Master of the middle
For too long, the Hyundai Santa Fe has lurked in the shadows of perennial top-sellers such as the Ford Explorer and Toyota Highlander. And now that the Nissan Pathfinder and Honda Pilot have undergone complete redesigns, the Santa Fe faces even more pressure to keep up with the pack. But the Hyundai has at least one quality that helps it stand out: although it’s a three-row crossover, it doesn’t quite feel like one. Its light body and responsive low-speed steering prove enough to make you feel like you’re driving a smaller vehicle.
A 2017 refresh brings relatively minor changes to the Santa Fe. The crossover gains a sharper exterior design, three standard driving modes, a standard rearview camera, and a new 7.0-inch touchscreen in addition to the optional 8.0-inch unit, both of which introduce Android Auto. The crossover also offers a third-row USB outlet and second-row cupholders. More safety features are added to the mix, including adaptive cruise control with stop-start, automatic emergency braking with pedestrian detection, an electronic parking brake system with auto-hold, adaptive headlights, and high beam assist. Not afraid to flaunt a few extra cylinders than some of its rivals, the Santa Fe still doesn’t have a four-banger engine option. Instead, all models carry on with a 3.3-liter V-6 making 290 hp and 252 lb-ft of torque.
We recently ran the Santa Fe on the test track to find out if it has become slower or quicker over the years. Just like a 2014 Santa Fe AWD we tested, the 2017 Hyundai Santa Fe FWD reached 60 mph in 7.3 seconds. That figure puts the Santa Fe in the middle of its V-6 rivals with similar levels of horsepower, including the 2016 Honda Pilot Elite AWD (6.2 seconds), 2017 Toyota Highlander AWD (7.2 seconds), and the 2017 Dodge Durango GT (7.6 seconds). A 2016 Mazda CX-9 FWD hit the mark in 7.5 seconds, though it produces less power with its standard four-cylinder. A 2016 Ford Explorer clocked a time of 8.2 seconds with the 280-hp I-4, and just 6.4 when paired with the 365-hp EcoBoost 3.5-liter V-6.
Compared to the Highlander and Pilot, the Santa Fe ran the quarter mile at a slightly slower pace: in 15.8 seconds at 90.3 mph (145 km/h). It lapped the figure eight in 28.2 seconds at 0.59 g, compared to 27.6 seconds at 0.62 g for the Highlander and 27.5 seconds at 0.63 g for the Pilot. Braking from 60 mph took just 125 feet.
It might have plenty of new technologies and creature comforts, but the new Santa Fe suffers from many of the same mechanical issues as the prerefresh model. Its slow throttle response makes it tricky to maneuver quickly in traffic. Press the throttle assertively, and you’re left waiting anxiously for it to make its move. At middling speeds, the driver is required to turn the wheel significantly to produce the desired effect. Although the Santa Fe shields drivers from wind and road noise, the same can’t be said for imperfections in the road, thanks to the crossover’s unsettled rear end. The rear fails to catch bumps in the road as quickly as the front, making the ride particularly shaky for those in the back. That said, even those up front will notice some unpleasant seat vibration while traveling over less-than-pristine roads.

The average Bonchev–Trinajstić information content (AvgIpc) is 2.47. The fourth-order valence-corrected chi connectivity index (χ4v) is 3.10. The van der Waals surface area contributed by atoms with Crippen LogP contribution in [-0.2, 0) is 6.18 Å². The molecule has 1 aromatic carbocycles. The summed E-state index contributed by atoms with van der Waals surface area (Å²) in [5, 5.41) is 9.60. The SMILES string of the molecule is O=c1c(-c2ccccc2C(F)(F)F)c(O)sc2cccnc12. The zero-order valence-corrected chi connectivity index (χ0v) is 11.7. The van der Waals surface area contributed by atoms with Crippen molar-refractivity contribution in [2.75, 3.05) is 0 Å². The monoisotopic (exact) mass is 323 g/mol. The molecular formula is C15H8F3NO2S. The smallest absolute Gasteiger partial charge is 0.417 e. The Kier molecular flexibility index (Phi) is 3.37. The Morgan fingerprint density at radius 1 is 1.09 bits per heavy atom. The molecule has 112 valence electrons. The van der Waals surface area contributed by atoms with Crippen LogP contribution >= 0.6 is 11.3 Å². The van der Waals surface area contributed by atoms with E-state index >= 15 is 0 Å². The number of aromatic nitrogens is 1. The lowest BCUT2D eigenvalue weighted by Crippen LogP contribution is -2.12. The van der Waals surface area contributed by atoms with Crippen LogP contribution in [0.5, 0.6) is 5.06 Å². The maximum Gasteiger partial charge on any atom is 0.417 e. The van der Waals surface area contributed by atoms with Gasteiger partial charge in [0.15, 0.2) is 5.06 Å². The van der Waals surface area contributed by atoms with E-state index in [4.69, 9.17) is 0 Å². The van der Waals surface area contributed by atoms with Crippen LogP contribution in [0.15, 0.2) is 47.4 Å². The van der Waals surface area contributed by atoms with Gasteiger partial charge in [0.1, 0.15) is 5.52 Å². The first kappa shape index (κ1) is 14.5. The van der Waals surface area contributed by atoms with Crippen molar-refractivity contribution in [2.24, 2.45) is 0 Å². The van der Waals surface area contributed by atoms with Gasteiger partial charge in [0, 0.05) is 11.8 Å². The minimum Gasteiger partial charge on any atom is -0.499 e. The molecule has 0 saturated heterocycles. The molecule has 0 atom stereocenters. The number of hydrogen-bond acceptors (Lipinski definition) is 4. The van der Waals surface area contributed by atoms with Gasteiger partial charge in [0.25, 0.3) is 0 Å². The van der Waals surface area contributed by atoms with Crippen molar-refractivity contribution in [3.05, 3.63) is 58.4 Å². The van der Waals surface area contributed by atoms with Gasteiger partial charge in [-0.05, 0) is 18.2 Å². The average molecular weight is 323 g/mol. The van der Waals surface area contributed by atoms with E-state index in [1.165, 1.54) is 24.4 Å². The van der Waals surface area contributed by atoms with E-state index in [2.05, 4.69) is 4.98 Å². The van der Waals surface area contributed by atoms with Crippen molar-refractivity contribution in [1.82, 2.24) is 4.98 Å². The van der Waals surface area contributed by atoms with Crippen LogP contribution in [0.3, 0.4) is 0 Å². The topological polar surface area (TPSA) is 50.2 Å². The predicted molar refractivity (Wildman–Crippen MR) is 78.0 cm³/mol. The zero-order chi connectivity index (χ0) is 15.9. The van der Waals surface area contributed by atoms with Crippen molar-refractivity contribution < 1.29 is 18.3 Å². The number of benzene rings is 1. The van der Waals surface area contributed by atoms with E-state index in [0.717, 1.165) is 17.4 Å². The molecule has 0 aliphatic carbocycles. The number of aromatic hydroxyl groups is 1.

If they can get past a few shakes and rattles, back seat passengers will feel reasonably well accommodated with their very own vents and climate control adjustments. And by back-seat passengers, we mean children and shorter adults. At 5’3″, I fit comfortably in the third row even with the second row positioned to offer a luxurious amount of legroom. You wouldn’t want to be much taller, however, and bear in mind that we tested the six-passenger version. Adding an extra seat to the mix might make entry more difficult. Plus, the cabin feels narrower in general compared to rivals.
Visibility presents a much bigger problem. The position of the front pillars and the enormous side mirrors create a huge blind spot in the front left corner of the vehicle. If another vehicle is signaling to turn right near the left corner of the Santa Fe, I typically can’t spot it.
Driving the Santa Fe brought back instant memories of the Kia Sorento, though they drive differently and aren’t even the same size. The Santa Fe feels older than its stylish sibling, particularly when comparing the interior controls. Its flawed ride and slow throttle response show its age even more, negating efforts of the refresh to make it more modern. For driving fun at this size, buyers might want to look at the Dodge Durango, Ford Explorer EcoBoost, and Mazda CX-9.
For features and value, the Santa Fe is a pretty good bet. Prices start at just over $30,000 USD, but our $42,885 USD tester came with a panoramic sunroof, parking sensors, an 8.0-inch touchscreen with navigation and Android Auto, hands-free liftgate, heated and ventilated front seats, heated second-row seats, and rear seat climate control in addition to the optional Tech package. Some competitors offer a rear seat entertainment system and Apple CarPlay, but the Santa Fe hits all the most important notes and more.
|2017 Hyundai Santa Fe Limited Ultimate|
|PRICE AS TESTED||$42,885|
|VEHICLE LAYOUT||Front-engine, FWD, 6-pass, 4-door SUV|
|ENGINE||3.3L/290-hp/252-lb-ft DOHC 24-valve V-6|
|CURB WEIGHT (F/R DIST)||4,189 lb (56/44%)|
|LENGTH x WIDTH x HEIGHT||193.1 x 74.2 x 66.5 in|
|0-60 MPH||7.3 sec|
|QUARTER MILE||15.8 sec @ 90.3 mph|
|BRAKING, 60-0 MPH||125 ft|
|LATERAL ACCELERATION||0.77 g (avg)|
|MT FIGURE EIGHT||28.2 sec @ 0.59 g (avg)|
|EPA CITY/HWY/COMB FUEL ECON||17/23/20 mpg|
|ENERGY CONS, CITY/HWY||198/147 kW-hrs/100 miles|
|CO2 EMISSIONS, COMB||1.01 lb/mile|